Larry Holmes' professional boxing career spanned the presidential administrations of Richard M. Nixon and George W. Bush.
He began boxing professional as a skinny and unknown 23-year-old months before Nixon resigned during the Watergate scandal and concluded it as a portly 52-year-old grandfather as Bush was beginning to beat the drums for a war with Iraq.
Holmes was one of the game's elite, but didn't get the kind of recognition due a fighter of his caliber because of his unlikely place in history.
He succeeded Muhammad Ali as the heavyweight champion, a task more unenviable than following John Wooden at UCLA or Bear Bryant at Alabama. And Holmes also was the man who first made a serious run at equaling Rocky Marciano's 49-0 record.
Because he touched with two of the game's greatest, and most popular, champions, he much of the time played second fiddle.
Holmes is finally getting the recognition his magnificent career demanded. He'll be inducted into the International Boxing Hall of Fame in June and he was chosen by Yahoo! Sports readers as one of the 10 best heavyweights of all-time.
Of course, Holmes, now 58, says the readers got it incorrect when he guessed — correctly — that they hadn't chosen him No. 1.
"If you cut out all the bull (crap) and look at it without emotion, there was no one who ever lived who was better than me," said Holmes, who was 69-6 and reigned as champion for more than seven years.
Of Ali, the self-proclaimed "Greatest," whom Y! readers voted No. 1, Holmes said his jab would have been the difference.
"My jab was much harder and quicker than his," Holmes said. "It would have busted him up. It would have forced them to stop the fight or they would have had a bloodbath."
Of his friend, Joe Louis, who was chosen No. 3 by Yahoo! Sports readers, Holmes said size would have been the difference.
Holmes was 6 feet 3 with an 81-inch reach. Louis was 6-2, but had a 76-inch reach.
"Joe was my buddy and one of the great honors of my life was when I was asked to be one of his pall bearers at the service they had for him at Caesars Palace there in Vegas," Holmes said. "But he was too small. My jab and my lateral movement would have been problems for him."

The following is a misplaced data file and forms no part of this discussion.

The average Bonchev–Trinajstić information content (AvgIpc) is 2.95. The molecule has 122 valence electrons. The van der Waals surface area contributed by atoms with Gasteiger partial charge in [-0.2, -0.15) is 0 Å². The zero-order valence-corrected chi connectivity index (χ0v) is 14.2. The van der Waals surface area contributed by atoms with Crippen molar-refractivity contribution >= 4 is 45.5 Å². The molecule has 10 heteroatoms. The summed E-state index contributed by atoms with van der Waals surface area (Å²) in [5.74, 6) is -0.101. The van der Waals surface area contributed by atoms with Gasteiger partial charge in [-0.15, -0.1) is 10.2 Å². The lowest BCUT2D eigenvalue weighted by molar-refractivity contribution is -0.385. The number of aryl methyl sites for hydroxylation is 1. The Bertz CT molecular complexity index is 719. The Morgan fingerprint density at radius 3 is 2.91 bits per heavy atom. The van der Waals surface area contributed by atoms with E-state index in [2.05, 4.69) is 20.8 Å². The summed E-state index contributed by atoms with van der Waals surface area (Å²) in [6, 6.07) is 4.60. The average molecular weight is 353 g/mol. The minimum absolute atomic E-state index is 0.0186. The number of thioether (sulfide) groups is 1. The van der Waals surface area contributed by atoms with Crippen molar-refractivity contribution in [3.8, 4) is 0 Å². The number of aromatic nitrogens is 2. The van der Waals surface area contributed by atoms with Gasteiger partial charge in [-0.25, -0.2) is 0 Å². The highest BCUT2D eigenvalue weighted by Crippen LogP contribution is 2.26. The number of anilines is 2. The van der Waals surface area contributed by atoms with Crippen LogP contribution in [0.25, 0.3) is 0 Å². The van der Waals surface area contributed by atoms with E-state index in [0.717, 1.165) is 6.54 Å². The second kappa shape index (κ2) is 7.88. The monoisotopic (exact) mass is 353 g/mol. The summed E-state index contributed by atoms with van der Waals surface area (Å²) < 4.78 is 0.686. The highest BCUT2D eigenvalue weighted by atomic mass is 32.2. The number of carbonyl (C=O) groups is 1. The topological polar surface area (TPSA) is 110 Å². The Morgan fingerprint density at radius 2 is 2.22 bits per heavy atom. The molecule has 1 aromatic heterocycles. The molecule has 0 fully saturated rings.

One of the great things about boxing are the arguments that ensue over who's better. And, undoubtedly, the choices made by Yahoo! Sports readers are sure to spark debate.
But here are the 10 greatest heavyweights of all-time, as chosen over the last month by Y! readers:
1. Muhammad Ali
Record: 56-5, 37 knockouts
Titles: World heavyweight champion, 1964-1967; WBA-WBC heavyweight champion 1974-1978; WBA heavyweight champion 1978.
Notable victories: Sonny Liston twice, Joe Frazier twice, Floyd Patterson twice, Ken Norton twice, Jerry Quarry twice, George Foreman, Jimmy Ellis and Archie Moore. Notable losses: Joe Frazier, Ken Norton, Leon Spinks, Larry Holmes.
Most memorable bouts: Ali knocked out the seemingly invincible Foreman in the eighth round in 1974 in what was known as 'The Rumble in the Jungle" in Kinshasha, Zaire. He also stopped Frazier after 14 rounds in an epic battle in Manila, Philippines, in 1975.
2. George Foreman
Record: 76-5, 68 knockouts
Titles: WBA-WBC heavyweight champion, 1973-1974; IBF-WBA heavyweight champion, 1994-1995.
Notable victories: Joe Frazier twice, Ken Norton, Ron Lyle, Michael Moorer.
Notable defeats: Muhammad Ali, Jimmy Young, Evander Holyfield.
Most memorable bout: At 45, Foreman became the oldest heavyweight
champion ever when, after losing every minute of every round, he knocked out Michael Moorer in Las Vegas to win the title 20 years after he had lost it to Ali.
3. Joe Louis
Record: 69-3, 55 knockouts